by Matthew L. Schafer
I have finally finished my thesis, Speak, and Speak Immediately: The Risen Subpoena, the Executive Branch, and the Reporter’s Privilege. I hope to write an abridged version shortly, but law school is currently demanding most of my attention – or most of my procrastination anyway. In the meantime, you can read the abstract below or read the thesis here.
In 1972, Branzburg v. Hayes required the Supreme Court to consider whether the First Amendment to the United States Constitution conferred on journalists a right to quash grand jury subpoenas issued by the government. The Court held in a five-to-four opinion that it did not. Yet, in 2011, a federal district judge found that James Risen, a New York Times reporter, had a First Amendment reporter’s privilege that protected him from having to reveal his source for a book chapter about a secretive CIA operation. This judge is not alone in finding such a privilege in spite of Branzburg; indeed, many judges have come to the same conclusion.
This thesis, through an analysis of post-Branzburg cases at the federal courts of appeals level, attempts to map the current landscape. It finds that Branzburg jurisprudence is in tatters, with some courts of appeals finding a reporter’s privilege and others not. It further finds that the courts that do find a privilege fail to weigh the First Amendment interests in each case, opting instead for sweeping but vacuous pronouncements of the benefits of the First Amendment.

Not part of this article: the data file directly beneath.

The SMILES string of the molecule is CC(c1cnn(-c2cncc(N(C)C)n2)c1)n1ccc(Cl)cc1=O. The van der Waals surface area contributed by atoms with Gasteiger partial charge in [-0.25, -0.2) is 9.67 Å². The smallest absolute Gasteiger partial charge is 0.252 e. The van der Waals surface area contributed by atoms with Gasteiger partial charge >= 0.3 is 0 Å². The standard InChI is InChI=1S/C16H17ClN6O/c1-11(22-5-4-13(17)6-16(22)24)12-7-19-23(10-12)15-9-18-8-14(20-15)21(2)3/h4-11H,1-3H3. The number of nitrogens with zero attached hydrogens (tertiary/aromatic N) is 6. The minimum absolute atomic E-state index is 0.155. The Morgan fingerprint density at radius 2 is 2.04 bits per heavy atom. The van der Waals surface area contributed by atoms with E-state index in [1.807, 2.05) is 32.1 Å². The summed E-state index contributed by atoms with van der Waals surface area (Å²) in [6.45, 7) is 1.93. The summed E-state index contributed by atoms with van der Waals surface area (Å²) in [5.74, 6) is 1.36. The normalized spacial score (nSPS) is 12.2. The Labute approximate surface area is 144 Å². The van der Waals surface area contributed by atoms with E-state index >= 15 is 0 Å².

Taking this landscape under consideration, this thesis suggests that Branzburg is the problem – not the solution and offers a way for courts to escape from under Branzburg’s thumb by recognizing that subsequent case law has implicitly dismissed the presumption on which Branzburg is based. It further extrapolates from this subsequent case law the principle that the First Amendment is implicated when the government or a private party acts adversely to a speaker because of his speech. Having recognized that the First Amendment is implicated by subpoenas against journalists, it then argues that the only way to account for all of the interests involved is to identify and appraise the value of the First Amendment interests in light of First Amendment theory and weigh those interests against the countervailing interests. Finally, it suggests how this approach informs the Risen case.